The Dream Revisited

Linking Multiracial Coalitions and Class-Based Appeals

by Lawrence Bobo | March 2017

Three aspects of Phil Thompson essay immediately and strongly resonate for me.  First is his clear, and I believe, well-founded apprehension that we stand on the verge of a serious wave of American neo-fascism. Donald Trump’s victory in the recent presidential election ushers into power a dangerous demagogue with no real experience with or commitment to democratic institutions and processes. Instead, he is a man of privilege, entitlement, and a long history of discrimination and exploitative dealings with real working people. The anger and intolerance of many of his most ardent supporters, when joined with Trump’s profound disregard for democratic norms and procedures do not bode well.   

Moreover, as long as we still live in a racially segregated nation the fortunes of black and Latino communities will lack an obvious and tight connection to the fate of white communities. Individuals will thus continue to form their sense of personal and larger political interests in a manner heavily structured around boundaries of race. Race will inevitably remain one of the principal levers of political motivation and action in America.

These two developments would be less worrisome if empathy was in great abundance in the American mass public. But in the context of rapid social change, worsening economic inequality, and a material sense of shrinking opportunity and mobility, empathy—a willingness to put one’s self in the other person’s shoes—has been in short supply. Instead, we inhabit a political climate where a presidential candidate denounced an entire national origin group as “rapists”, “murderers”, and “drug dealers”; where that same candidate called for building a wall against a long standing neighbor and ally and elicited deafening howls of support; where this same candidate raised the possibility of excluding from entry to the country all the members of one of the world’s great religious traditions; where the very same candidate routinely belittled and even bragged of assaulting women; and where despite this stunning collection of outrages and more this candidate rose to be freely elected to the highest office in the land. No, empathy would indeed seem to be in exceedingly short supply.

If I dissent from the analysis Phil Thompson has given us, and it is a rather modest dissent, it concerns his insistence on the central importance of the white working class. This be-speaks a mistaken analysis of what happened in the 2016 election and of what ought now be the strategy for the years ahead. Hillary Clinton did not lose because the white working class turned on her with special force. I see those defections as at least no more significant than those that occurred in the case of Jimmy Carter in 1980, or Walter Mondale in 1984, or Michael Dukakis in 1988. The problem, as Thompson put it, is that: “Clinton could not credibly remake herself as a champion of ordinary working people.”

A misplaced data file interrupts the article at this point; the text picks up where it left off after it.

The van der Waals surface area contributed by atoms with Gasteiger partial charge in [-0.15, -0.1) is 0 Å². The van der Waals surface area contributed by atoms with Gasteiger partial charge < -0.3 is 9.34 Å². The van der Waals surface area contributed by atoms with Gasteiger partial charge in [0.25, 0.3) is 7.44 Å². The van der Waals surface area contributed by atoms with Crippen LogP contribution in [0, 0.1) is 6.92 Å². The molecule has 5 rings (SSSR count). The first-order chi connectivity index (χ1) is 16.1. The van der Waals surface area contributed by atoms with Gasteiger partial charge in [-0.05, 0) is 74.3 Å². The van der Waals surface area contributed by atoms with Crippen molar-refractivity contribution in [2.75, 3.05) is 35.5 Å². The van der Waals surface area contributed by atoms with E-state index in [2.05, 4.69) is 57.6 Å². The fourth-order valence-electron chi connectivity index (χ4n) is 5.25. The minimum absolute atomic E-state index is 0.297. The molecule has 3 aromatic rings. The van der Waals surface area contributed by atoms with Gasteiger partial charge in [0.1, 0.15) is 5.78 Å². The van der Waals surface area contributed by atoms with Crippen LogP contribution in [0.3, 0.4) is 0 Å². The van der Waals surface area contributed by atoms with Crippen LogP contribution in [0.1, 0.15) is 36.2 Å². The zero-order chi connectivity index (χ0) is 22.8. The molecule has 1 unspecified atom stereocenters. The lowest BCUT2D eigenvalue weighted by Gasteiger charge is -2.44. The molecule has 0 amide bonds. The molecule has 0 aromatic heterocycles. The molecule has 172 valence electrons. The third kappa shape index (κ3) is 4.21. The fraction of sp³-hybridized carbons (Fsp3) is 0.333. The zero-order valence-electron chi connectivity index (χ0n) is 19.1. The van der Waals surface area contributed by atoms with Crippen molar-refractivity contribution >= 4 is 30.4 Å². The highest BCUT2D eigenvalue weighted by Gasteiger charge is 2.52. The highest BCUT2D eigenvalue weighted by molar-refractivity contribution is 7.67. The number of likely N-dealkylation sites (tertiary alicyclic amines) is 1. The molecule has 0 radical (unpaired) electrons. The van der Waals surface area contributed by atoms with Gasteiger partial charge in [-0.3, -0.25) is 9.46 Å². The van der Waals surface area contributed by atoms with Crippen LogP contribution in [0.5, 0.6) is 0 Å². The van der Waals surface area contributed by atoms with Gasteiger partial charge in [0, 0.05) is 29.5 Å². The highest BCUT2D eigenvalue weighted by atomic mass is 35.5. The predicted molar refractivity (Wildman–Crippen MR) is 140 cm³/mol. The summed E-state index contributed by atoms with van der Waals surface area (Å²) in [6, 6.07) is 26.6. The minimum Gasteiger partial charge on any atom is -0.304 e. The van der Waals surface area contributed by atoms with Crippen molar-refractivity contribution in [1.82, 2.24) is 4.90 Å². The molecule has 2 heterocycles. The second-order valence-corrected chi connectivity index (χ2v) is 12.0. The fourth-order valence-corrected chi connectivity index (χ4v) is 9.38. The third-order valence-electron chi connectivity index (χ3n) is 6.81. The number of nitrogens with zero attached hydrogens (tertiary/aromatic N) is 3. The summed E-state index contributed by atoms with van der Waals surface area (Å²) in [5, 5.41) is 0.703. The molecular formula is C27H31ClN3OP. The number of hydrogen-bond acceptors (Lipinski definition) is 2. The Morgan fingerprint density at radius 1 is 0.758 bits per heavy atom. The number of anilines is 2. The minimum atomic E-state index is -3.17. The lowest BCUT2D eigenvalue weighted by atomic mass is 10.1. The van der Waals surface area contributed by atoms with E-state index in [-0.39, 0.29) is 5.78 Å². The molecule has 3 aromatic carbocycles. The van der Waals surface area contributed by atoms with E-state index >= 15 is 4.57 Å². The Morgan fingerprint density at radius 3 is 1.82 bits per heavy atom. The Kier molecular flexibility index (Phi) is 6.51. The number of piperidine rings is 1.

We should all be acutely mindful that Hillary Clinton won the popular vote by a substantial margin yet made strategic errors that cost her the Electoral College. Indeed, the actual vote margin across the three states of Wisconsin, Michigan, and Pennsylvania was so exceedingly small that it is fully explained by lower African American turnout and support among those who did turnout in just 3 cities alone (relative to Obama’s 2012 performance): Milwaukee, Detroit, and Philadelphia. The story of 2016 is not some new rebuke to Democrats or to a progressive coalition coming from the white working class. Not at all. It is, in my assessment, the failure of a democratic nominee to effectively claim and excite the full multiracial coalition—black, white, Latino, Asian and more—that elected Barack Obama in 2008 and comfortably re-elected him in 2012. Guarding against a repeat of that failure is what should concern us most. To wit, a candidate with a robust, top line, front and center economic message and credible profile as a critic of Wall Street, the Big Banks, unchecked corporate power, and the top 1% is the real remedy.

Yes, there is work to be done to assure that working and middle class whites do not see their fates as weakened by a demographically changing population or by better opportunities and fuller inclusion of African Americans, Latinos, and Asians. Neither special coddling of the white working class nor continued marginalization of the legitimate aspirations of minority workers are the answers. Still, it is exactly the sort of personal engagement in multiracial collaborative efforts, truly working together for the common good, that Thompson calls for is what we most urgently need. Yet the racial segregation that continues to characterize our nation may just get in the way. 

Lawrence Bobo is the W. E. B. Du Bois Professor of the Social Sciences at Harvard University. He holds appointments in the Department of Sociology and the Department of African and African American Studies. His research focuses on the intersection of social inequality, politics, and race.

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